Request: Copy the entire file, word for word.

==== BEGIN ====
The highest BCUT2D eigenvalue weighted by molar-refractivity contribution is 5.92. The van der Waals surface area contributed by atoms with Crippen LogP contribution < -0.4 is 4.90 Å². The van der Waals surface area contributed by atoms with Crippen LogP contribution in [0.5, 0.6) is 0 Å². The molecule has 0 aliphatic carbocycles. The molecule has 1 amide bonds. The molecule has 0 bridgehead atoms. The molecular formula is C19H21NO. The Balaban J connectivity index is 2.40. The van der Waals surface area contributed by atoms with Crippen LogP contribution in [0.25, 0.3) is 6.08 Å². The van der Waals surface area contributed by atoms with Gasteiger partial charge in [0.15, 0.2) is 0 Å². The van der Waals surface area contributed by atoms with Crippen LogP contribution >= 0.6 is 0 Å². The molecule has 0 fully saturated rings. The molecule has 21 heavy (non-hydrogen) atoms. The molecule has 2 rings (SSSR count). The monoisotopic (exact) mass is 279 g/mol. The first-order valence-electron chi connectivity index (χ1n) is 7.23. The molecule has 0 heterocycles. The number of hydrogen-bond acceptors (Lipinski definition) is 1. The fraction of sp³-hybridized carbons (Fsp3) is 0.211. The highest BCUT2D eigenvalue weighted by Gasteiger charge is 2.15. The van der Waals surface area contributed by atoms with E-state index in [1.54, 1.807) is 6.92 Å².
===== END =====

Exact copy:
The highest BCUT2D eigenvalue weighted by molar-refractivity contribution is 5.92. The van der Waals surface area contributed by atoms with Crippen LogP contribution < -0.4 is 4.90 Å². The van der Waals surface area contributed by atoms with Crippen LogP contribution in [0.5, 0.6) is 0 Å². The molecule has 0 aliphatic carbocycles. The molecule has 1 amide bonds. The molecule has 0 bridgehead atoms. The molecular formula is C19H21NO. The Balaban J connectivity index is 2.40. The van der Waals surface area contributed by atoms with Crippen LogP contribution in [0.25, 0.3) is 6.08 Å². The van der Waals surface area contributed by atoms with Gasteiger partial charge in [0.15, 0.2) is 0 Å². The van der Waals surface area contributed by atoms with Crippen LogP contribution >= 0.6 is 0 Å². The molecule has 0 fully saturated rings. The molecule has 21 heavy (non-hydrogen) atoms. The molecule has 2 rings (SSSR count). The monoisotopic (exact) mass is 279 g/mol. The first-order valence-electron chi connectivity index (χ1n) is 7.23. The molecule has 0 heterocycles. The number of hydrogen-bond acceptors (Lipinski definition) is 1. The fraction of sp³-hybridized carbons (Fsp3) is 0.211. The highest BCUT2D eigenvalue weighted by Gasteiger charge is 2.15. The van der Waals surface area contributed by atoms with E-state index in [1.54, 1.807) is 6.92 Å².